Back to our example, you are all geared up to have a fight, but you have no simple way of fighting with the original offender. Oh sure, you could get right back into your car and drive back to the restaurant, get in the drive-through line, wait your turn, then shout obscenities into the order speaker or you could even respectfully discuss the error and request your money back. Problem is, that takes a lot of energy and time. We rarely feel like going back to address the original harm. So, instead, we tend to take it out on anyone who happens to be nearby, perhaps a husband or wife, a child, or even the family dog or a telemarketer who makes the mistake of calling you on that day. That’s what we end up calling, “poor anger management.” Good anger management is using the newly acquired energy to fuel some type of action that may resolve the problem without violating the rights of others.
There are several places where anger management breaks down. First, you could fail to realize that you are angry to begin with. If you don’t even realize you are angry, you don’t know that you should stop and decide what to do. An angry person who doesn’t realize they are angry might do a number of actions without thinking. Actions made without thinking are frequently bad choices. Another place anger management falls apart is when the angry person knows they are angry, but doesn’t really know what they are angry about. They might try to fix what they think is the problem, but end up wasting a great deal of time because they really aren’t addressing the thing that made them angry in the first place. Another pitfall to anger management is laziness. It takes a great deal of self-control, patience, memory, and persistence to solve the problems that make us angry. Often, it’s just much easier to complain about them, fight with people, and throw stuff. Another place where anger management goes awry is when a person does realize they are angry, they do know what the real problem is, they are motivated to try to fix it, but they are so very angry that they cannot be a productive problem-solver. This person may insult others, verbally or physically threaten others, or do actual harm to people or property. This is the person that needs to learn how to pause and let himself get a little cooled down before responding. It may be helpful for this person to think to himself that the problem won’t disappear if he doesn’t act upon it right this second. It will wait for a few minutes until he calms down. Heck, most problems will wait days, or even years, without going away if that’s what it takes for us to settle down to the point at which we could constructively solve them.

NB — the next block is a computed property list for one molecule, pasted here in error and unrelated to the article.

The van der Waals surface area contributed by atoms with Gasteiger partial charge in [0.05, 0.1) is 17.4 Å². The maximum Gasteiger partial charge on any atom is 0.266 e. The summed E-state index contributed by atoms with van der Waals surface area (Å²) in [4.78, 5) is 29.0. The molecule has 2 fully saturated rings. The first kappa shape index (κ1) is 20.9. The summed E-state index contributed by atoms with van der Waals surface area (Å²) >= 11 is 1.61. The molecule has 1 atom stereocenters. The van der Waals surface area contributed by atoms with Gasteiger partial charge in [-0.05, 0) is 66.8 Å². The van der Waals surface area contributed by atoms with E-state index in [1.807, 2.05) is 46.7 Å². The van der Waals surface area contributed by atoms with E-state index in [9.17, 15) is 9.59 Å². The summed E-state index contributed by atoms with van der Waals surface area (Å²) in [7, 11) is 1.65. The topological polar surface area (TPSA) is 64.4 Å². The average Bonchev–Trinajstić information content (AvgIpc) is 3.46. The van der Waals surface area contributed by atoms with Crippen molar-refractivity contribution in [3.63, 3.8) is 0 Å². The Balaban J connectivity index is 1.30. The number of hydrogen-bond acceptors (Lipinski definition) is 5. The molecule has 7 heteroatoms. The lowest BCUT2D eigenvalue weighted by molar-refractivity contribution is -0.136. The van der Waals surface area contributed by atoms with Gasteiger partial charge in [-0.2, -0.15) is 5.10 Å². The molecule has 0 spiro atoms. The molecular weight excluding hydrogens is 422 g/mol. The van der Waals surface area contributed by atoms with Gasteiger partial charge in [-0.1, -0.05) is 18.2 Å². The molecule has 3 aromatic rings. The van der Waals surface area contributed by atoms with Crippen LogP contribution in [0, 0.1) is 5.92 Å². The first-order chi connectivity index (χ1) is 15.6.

So, in summary, anger is neither good nor bad, it just IS. The purpose of anger is to help keep us from getting hurt. It is important to recognize when you are angry, take a moment to settle down and think about why you are angry, use the energy to motivate you to do something useful to solve the problem, and be certain not to do anything until you can behave like a rational human being. The problem will wait for you. There’s no hurry.